HM Treasury recently published their Consultation document commonly known as the ‘Patient Capital Review‘ it was announced by the Prime Minister in Autumn 2016 and mentioned in Philip Hammond’s Spring 2017 budget.
There is no doubt some EIS money is used in ways that do not adhere to the spirit in which the EIS scheme was created. Perhaps this has gone too far and a wake-up call is needed. The wording in the consultation seems to suggest that the government thinks so and may be considering taking action to “reprioritise” how the current tax reliefs are targeted.
What's the issue?
At the heart of the “Patient Capital Review”, between the desire to improve the environment for smaller firms wishing to “scale up” and the determination to prevent fiscal incentives from being, as the Treasury sees it, mis-used to shield capital rather than to spur risk taking.
As the review points out, the EIS, along with the Seed Enterprise Investment Scheme (SEIS) and Venture Capital Trusts (VCTs) have not always been well targeted. There is evidence of tax breaks for investments that would have happened anyway – and of the use of such schemes for the preservation of capital rather than the creation of new businesses
Gone are the days of fund managers raising £60m and carpeting areas with solar panels (energy is now a disqualifying trade), with the investors enjoying their 30% income tax relief and also benefitting from the investee companies receiving the government's renewable tariffs. That strategy was extremely scalable for fund managers and delivered for investors, but did not do much for growth businesses - although one could argue it kickstarted the UK's green revolution.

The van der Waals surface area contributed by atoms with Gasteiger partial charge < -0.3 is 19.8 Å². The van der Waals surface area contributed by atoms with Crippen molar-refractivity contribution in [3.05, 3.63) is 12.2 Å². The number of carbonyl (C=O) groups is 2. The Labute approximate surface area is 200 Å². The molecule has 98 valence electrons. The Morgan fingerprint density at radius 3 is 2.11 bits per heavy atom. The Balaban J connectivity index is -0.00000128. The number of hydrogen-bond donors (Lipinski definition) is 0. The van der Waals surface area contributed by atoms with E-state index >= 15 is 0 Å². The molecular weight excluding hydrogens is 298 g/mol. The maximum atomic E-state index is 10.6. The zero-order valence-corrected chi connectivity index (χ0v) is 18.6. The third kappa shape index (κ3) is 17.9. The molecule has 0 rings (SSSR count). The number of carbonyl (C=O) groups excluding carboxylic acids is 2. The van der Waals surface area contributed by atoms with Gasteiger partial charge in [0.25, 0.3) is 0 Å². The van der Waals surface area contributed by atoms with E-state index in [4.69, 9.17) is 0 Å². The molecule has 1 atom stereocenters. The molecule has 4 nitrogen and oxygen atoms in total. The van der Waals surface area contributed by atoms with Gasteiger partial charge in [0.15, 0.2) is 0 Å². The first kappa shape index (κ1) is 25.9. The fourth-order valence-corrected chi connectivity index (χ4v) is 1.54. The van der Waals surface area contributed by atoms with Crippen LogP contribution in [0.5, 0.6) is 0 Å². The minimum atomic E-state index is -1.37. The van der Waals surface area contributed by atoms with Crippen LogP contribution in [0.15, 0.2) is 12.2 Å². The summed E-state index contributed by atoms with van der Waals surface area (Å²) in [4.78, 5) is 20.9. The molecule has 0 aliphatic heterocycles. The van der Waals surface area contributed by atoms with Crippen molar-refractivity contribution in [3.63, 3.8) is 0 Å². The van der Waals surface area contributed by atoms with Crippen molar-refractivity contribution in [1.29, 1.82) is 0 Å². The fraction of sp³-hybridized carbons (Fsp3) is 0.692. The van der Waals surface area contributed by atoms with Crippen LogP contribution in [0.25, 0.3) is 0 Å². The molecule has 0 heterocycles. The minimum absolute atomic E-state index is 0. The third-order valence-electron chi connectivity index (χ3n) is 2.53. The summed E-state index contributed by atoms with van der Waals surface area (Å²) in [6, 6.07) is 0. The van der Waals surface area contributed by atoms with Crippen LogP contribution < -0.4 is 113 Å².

Now the ‘growth and development' condition and other qualifying rule changes mean more EIS and VCT funds than ever are being invested into jobs, new products and the economy at large. This, of course, is a positive development.
Are tech startups affected by the changes?
The good news is that tech startups and scale-ups are not a target here. Companies to be affected by the changes are those that are asset-backed - i.e. employing SEIS and EIS funds to purchase assets such as their office building or machinery and equipment.
The sector that may be most affected is film and television companies, as their structures are seen as providing a "capital preservation" strategy - with pre-sales and film tax credits/rebates also offered, the capital invested in these companies is not seen as "risky" enough to require further tax incentivisation.
What could happen?
This is totally hypothetical at this stage, but potentially EIS investors might need to be more patient EIS and VCTs were designed to invest in growth companies. By definition this is a longer term holding period. The various ‘capital preservation schemes’ over the last few years have resulted in investors thinking short term (getting cash back as soon as possible after the 3 year holding periods for EIS). This will mean a lot of tax efficient investors they might have to change their approach if they want to keep the tax breaks.
The government will need to be convinced that the EIS tax schemes are ‘effective, well targeted, and provide value for money’ and for that funds and investors will have to demonstrate the capital is benefitting the company for ‘growth and development' purposes.